That was a far better and winning proposition. Stay here in leisure… or maybe try and get my life back. I had family waiting for me. This wasn’t where I stopped.

“Milady Figyr,” I said.

“Grand Niece of His majesty,” She lazily added.

“I cannot leave my Captain’s side,” I said. “I owe her my life.”

I hoped that was the right bit to lean on.

“What is your life debt compared to leisure? You could serve at my side, in my rooms, among my servants!” Figyr said, her voice darting over into a wail. “We could be simply decadent,” She said. “Think it over?”

I swallowed. That all sounded good, but I was starting to get the impression, if only from the way Thyn was starting to look even more uncomfortable, that this wasn’t quite as good a deal as it sounded.

“Uh, no thank you.”

“Milady,” Figyr corrected.

“Milady Figyr.”

“No thank you,” Figyr said. “Milady Figyr.”

“No thank you, Milady Figyr, Mistress of the Cat’s Paw, Grand Niece of his Majesty.”

She huffed, and straightened up, shifting the pattern of beads and silks on her form. Her stomach was still bare, and scattering of scales spread over where her navel ought to be. “A shame. I suppose that hag brained Captain had already sunk her claws into you. We’ll be without a navigator for weeks, and we might even starve to death, but I suppose, since you’d made up your mind, you don’t care about any of that!”

I took a step back.

“That’s a bit cruel,” The Captain said. Her name was really Catastrophe? There had to be a story there. “And you’re overstepping your bounds.”

“How do you figure?” Figyr asked.

“He is mine,” The Captain said. “Stop trying to guilt-trip him into changing alliances. He’s made his decision.”

She pouted on her perfect throne, and the Captain rolled her eyes. “We’re leaving,” She said.

“I do believe your ship is still in the docks,” Figyr said. “Watch your back. There’s been a rash of piracy attempts as of late, and I’d hate for you to lose The Song to petty fighting.”

The Captain’s hackles rose, and she stalked out. Thyn followed immediately, and I hesitated, hearing Figyr shift on the throne, and then beat a hasty retreat after her. 

—–

The Captain didn’t speak until long after we were out of the manor. The moon was starting to streak overhead, and her gleaming polish on her talons and lips glowed in the dark, a neon resonance. “That bitch,” She seethed.

“That was tense,” I said. Thyn shook his head.

“Good call,” Thyn said. “Figyr is… infamous for growing tired of her toys. I don’t want to see what’d happen to you after she stole you to spite the Captain.”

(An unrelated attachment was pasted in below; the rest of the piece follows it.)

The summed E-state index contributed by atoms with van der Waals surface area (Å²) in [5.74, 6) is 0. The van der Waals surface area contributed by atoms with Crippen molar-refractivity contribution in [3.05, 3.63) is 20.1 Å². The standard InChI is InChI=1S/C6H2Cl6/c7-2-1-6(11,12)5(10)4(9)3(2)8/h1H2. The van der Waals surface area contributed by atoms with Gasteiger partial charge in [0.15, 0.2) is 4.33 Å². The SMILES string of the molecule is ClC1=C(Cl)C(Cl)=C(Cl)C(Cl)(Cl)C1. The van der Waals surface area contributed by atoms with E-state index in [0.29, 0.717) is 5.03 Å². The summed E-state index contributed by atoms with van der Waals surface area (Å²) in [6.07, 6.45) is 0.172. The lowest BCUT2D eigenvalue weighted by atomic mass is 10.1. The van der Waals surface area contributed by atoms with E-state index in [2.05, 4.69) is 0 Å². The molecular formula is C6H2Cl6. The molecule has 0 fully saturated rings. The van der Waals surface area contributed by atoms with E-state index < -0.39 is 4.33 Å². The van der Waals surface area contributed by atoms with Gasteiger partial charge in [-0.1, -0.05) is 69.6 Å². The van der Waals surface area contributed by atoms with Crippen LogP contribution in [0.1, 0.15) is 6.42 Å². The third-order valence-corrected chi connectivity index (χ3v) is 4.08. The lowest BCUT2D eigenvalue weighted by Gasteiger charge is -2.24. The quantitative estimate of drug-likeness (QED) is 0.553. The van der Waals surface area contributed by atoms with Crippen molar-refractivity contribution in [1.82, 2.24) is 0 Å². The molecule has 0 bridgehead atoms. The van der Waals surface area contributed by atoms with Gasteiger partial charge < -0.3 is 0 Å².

“That bitch!” The Captain repeated. “I do good things for her family, and this is how they treat us!”

“Why does she hate you?”

“I’m not trapped on a no-name series of islands at the farthest reaches of an empire, for one,” The Captain said. “Killing everything even remotely interesting in the name of safety.”

“And for two?” I asked.

“I stole her boyfriend,” The Captain shrugged. “I didn’t know he was her boyfriend at the time, but he ditched her at port and signed on to get away from her. She hasn’t let it go, especially since I took him about as far south as I’m willing to go, and he got off somewhere near the Spiders.”

“Oh,” I said. “Are the spiders really that bad?”

“Don’t ask that where anyone else can hear you,” The Captain said. “But the spiders are more than willing to trade in well, anything. They’re closest to the grand hells, after all, way down south where the land still bleeds. There’s a good trade for what makes beastmen free from their grand struggles down there, so the hell-folk can pretend to be as free as what they represent.”

“Ah,” I said, intelligently.

“And spiders are about the only people who’ll trade with them,” Thyn said. “So just be careful around them, if we ever do business with their kind.”

“We won’t be,” The Captain said. “Our next business is north, anyway.”

“What is our business?” I asked.

“Well,” The Captain said. “That can wait until after our ship is repaired. The fine folk at the docks should have that done in a few days; there’s good business in keeping the ships moving, and they won’t even try to rip us off.”

“If the Mistress of the isle hates us so much, why wouldn’t they?”

“You never rip off a Siren, if you can help it,” She grinned, showing off her painted talons. “Word spreads fast, and then, when you’re not looking, her sisters push you into the drink.”

I frowned. Thyn bared his teeth.

I frowned even harder.

“Come on,” The Captain said. “Back to the ship. Be especially careful to not leave anyone’s sight this time, I don’t want to know what wretched revenge scheme the mistress will try, especially since you threw her offer back into her face.”

I retreated back into the folds of the navigator robes. “Was what you said true about Navigators?”

“All navigators can find each other,” The Captain said. “Everyone with the talent can figure out where everyone else is, relatively. So all the major islands have Navigators on them, so ships can make their way there even when the sea decides to intervene. Very bad luck to go without one.”

“But I’m not a navigator,” I said.

“You don’t know that yet,” She said. “The navigator led us right to you, after all. ” She reached down and gently stroked the jewel hanging around my neck with two fingers. “See? It’s warm.”